76 Utility Pole Safety and Hazard Evaluation Approaches In addition, in most STAs, another office typically produces crash summaries and conveys crash trends and high-crash location information to the safety engineers. This safety engineering data office may also secure funding for implementing recommended treatments. Most of the STA engineers interviewed did not know offhand the number of utility pole crashes in their state for 2016. Some STAs made a special request for another department to conduct a data search just to obtain that information for this synthesis survey. Thus, different offices within a given STA managed the problem of utility pole safety in many cases. However, as many as 20 STAs did have some utility pole safety policies and procedures, including pole-placement guidelines, processes to identify and treat poles in high-risk locations, or both. Many states use countermeasures such as installing guardrails, edge-line rumble strips, low concrete barriers, and other barrier types to address roadside safety problems, which may include utility pole crash issues. Based on the interaction with STAs during this synthesis report process, less than a dozen undertook ongoing systematic utility pole safety activities. Very few UOs had at least adopted guidelines to consider removing poles in high-risk locations, although steel-reinforced safety (breakaway) poles are employed in about six states, according to STA contacts. In addition to being governed by STA pole accommodation guidelines in each state, UOs are also routinely subject to the provisions of the National Electrical Safety Code (Institute of Electrical and Elec- tronic Engineers 2017), which designates that UOs site poles a minimum of 18 inches from the edge of curb. However, safety research has indicated that an offset distance of approximately 10 feet (compared to siting poles approximately 2 feet from the roadway edge) is needed to reduce a great majority (up to 70 to 80%) of utility pole crashes. In short, during the roughly 15 years since TRB State of the Art Report 9 (Ivey and Scott 2004) was published, neither the STAs nor the UOs appear to be making much progress toward improving practices for utility pole safety. Most STAs still do not have routine procedures to specifically identify locations with clusters of utility pole crashes, nor do most of the states categorize utility poles in high-risk sites. In one case example (for the anonymous STA), some very proactive policies addressed utility pole safety as recently as 2004, but those policies had been largely excised from more recent editions of the stateâs utility manual because of challenges in implementing those procedures. Utility poles stand as the rigid obstacle that our society in general recognizes but only a few STAs have addressed systematically, even with a long-term goal of reducing highway fatalities and severe injuries. The Roadside Design Guide (AASHTO 2011b) observes that through decades of safety research and experience, the application of the âforgiving roadsideâ concept has been refined to the point where roadside design constitutes an integral part of the transportation design process. AASHTO consistently has recommended the following hierarchy for reducing roadside obstacles: 1. Remove the obstacle 2. Redesign the obstacle so that it can be safely traversed 3. Relocate the obstacle to a point where it is less likely to be struck 4. Reduce the impact severity by using an appropriate breakaway device 5. Shield the obstacle with a longitudinal traffic barrier designed for redirection (or use a crash cushion) 6. If the previous alternatives are not appropriate, delineate the obstacle. For every utility pole that is documented as occupying a high-risk location, at least one and usually several of these listed options are reasonable solutions to achieve the objective of a forgiving roadside. If the hazardously located utility poles in the nation are not moved or addressed with countermeasures known to improve safety, a historical total of 100,000 utility pole-related fatalities and an estimated 3 million injuries may be reached by yearend 2020 or shortly thereafter.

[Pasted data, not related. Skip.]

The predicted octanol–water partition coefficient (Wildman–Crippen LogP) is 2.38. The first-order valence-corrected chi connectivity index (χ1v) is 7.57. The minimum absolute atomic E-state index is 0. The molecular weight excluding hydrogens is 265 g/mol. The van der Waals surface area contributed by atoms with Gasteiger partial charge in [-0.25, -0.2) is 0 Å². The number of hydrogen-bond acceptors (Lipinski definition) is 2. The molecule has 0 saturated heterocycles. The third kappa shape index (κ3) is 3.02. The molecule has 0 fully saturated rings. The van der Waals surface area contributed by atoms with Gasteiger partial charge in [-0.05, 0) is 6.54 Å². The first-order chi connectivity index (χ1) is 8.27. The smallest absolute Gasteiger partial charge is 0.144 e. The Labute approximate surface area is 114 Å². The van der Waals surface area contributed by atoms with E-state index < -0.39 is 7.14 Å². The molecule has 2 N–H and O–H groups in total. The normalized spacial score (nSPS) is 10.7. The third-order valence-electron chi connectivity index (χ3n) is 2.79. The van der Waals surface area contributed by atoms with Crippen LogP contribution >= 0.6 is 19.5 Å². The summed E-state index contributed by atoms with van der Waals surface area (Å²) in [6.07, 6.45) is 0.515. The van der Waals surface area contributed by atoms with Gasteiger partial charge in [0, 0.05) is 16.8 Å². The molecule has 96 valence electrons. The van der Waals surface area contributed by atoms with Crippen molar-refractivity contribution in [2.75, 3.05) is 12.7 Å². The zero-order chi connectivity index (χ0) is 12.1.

Conclusions 77 Current Gaps in Knowledge Based on the review of literature and input from STA surveys, an understanding of the gaps in current knowledge sharpened. For example, gaps exist on the current economic analysis metrics for various treatment options that can improve the safety of individual utility poles or a line of poles along a highway. In particular, no known published information addresses the current costs for pole relocation, multiple-use poles, underground lines, increased pole spacing, and installation of breakaway poles (e.g., fiberglass poles, steel-reinforced safety poles) for different types of utility lines and poles (e.g., telephone versus electric versus transmission poles). Also, crash effects (CMFs) should be updated for these treatments and for STA treatments such as guardrails, cash attenuators, and shoulder improvements. Similarly, CMFs for horizontal curve and intersection countermeasures to improve utility pole safety must be better quantified. Such current information is necessary to support updating the benefit-cost analysis from the Zegeer and Parker (1983) study. In addition, very little is known concerning the safety of various other types of poles, such as traffic signal support poles and buddy poles (two poles installed close together for added sup- port that may cause a more severe crash outcome when struck). Furthermore, actions should be identified that can contribute to agencies acquiring a better understanding of utility pole safety issues that will lead to positive change. Future Research Areas Based on these gaps in knowledge on utility pole safety, several potential research areas are identified, most notably the following: 1. Updated information should be gathered on countermeasure installation costs and annual maintenance costs for relocating poles, reducing pole density (i.e., installing multiple-use poles, increasing pole spacing in hazardous locations), running utility lines underground, and using breakaway poles (i.e., fiberglass and steel-reinforced safety poles). This information collection should be performed for all types of utility poles and lines, including telephone poles and various levels of electric distribution poles and lines. Updated benefit-cost ratios for implementing various pole-related treatments should be developed based on these updated countermeasure costs, annual maintenance costs, and up-to-date costs for utility pole crashes. 2. A formal evaluation of steel-reinforced safety poles, fiberglass yielding poles, and other yielding utility poles would be useful. Regarding steel-reinforced safety (breakaway) poles, FHWA previously managed a demonstration project that paid for the cost of retrofitting selected utility poles in high-risk locations. That initiative led to four states participating in the project. As a result, the selected utility poles were converted to breakaway features. A similar demonstration, only with a provision for other breakaway pole designs (such as the fiberglass yielding poles), was conducted in New Jersey, and more information on other comparable designs would be informative. Moreover, various types of barriers, barrier end treatments, and similar devices could be evaluated as part of this effort. Recommendations would be helpful regarding the feasibility and effectiveness of various types of countermeasures when used to treat high-risk poles that cannot easily be moved or removed. 3. One helpful study could identify the factors and conditions that led some STAs and UOs to recognize the importance of addressing utility pole safety problemsâas well as the measures that might be effective in convincing other agencies to more aggressively implement policies and practices to improve utility pole safety. An analysis should be performed on how dedi- cated funding could be made available to STAs, LPAs, and UOs for expenditures on safety improvements related to roadside and utility pole safety.
78 Utility Pole Safety and Hazard Evaluation Approaches 4. Model policies should be developed for STAs and UOs that go beyond the guidance in the AASHTO Green Book (AASHTO 2011a) and the Roadside Design Guide (AASHTO 2011b) and are suited to the specific safety needs of each jurisdiction. The guidance could consider current knowledge based on roadside safety literature with respect to the crash risks associ- ated with various pole offsets from the curb (urban areas) and from the roadway edge (rural areas). The guidance could also incorporate updated data about the types of high-risk loca- tions, including risks at lane drops, in medians and traffic islands, at horizontal curves, and at intersections, among others. 5. Research should define and document the various methods that safety officials can employ to track utility pole crashes in an STA and an LPA. Methods could also be documented for the identification of high-risk poles based on location in the highway environment. This study could result in recommendations to STAs and LPAs on how to implement such procedures to identify not only high-crash but also high-risk utility poles. Case studies of STAs that currently use these procedures could also be helpful. 6. A study would be useful regarding box-span signals at high-risk intersections and their crash history. The relative safety of other roadside obstacles could also be studied, including buddy polesâtwo poles installed close together for added support that may cause a more severe crash if struck by a motor vehicle. Potential countermeasures could be developed to improve the safety of such objects.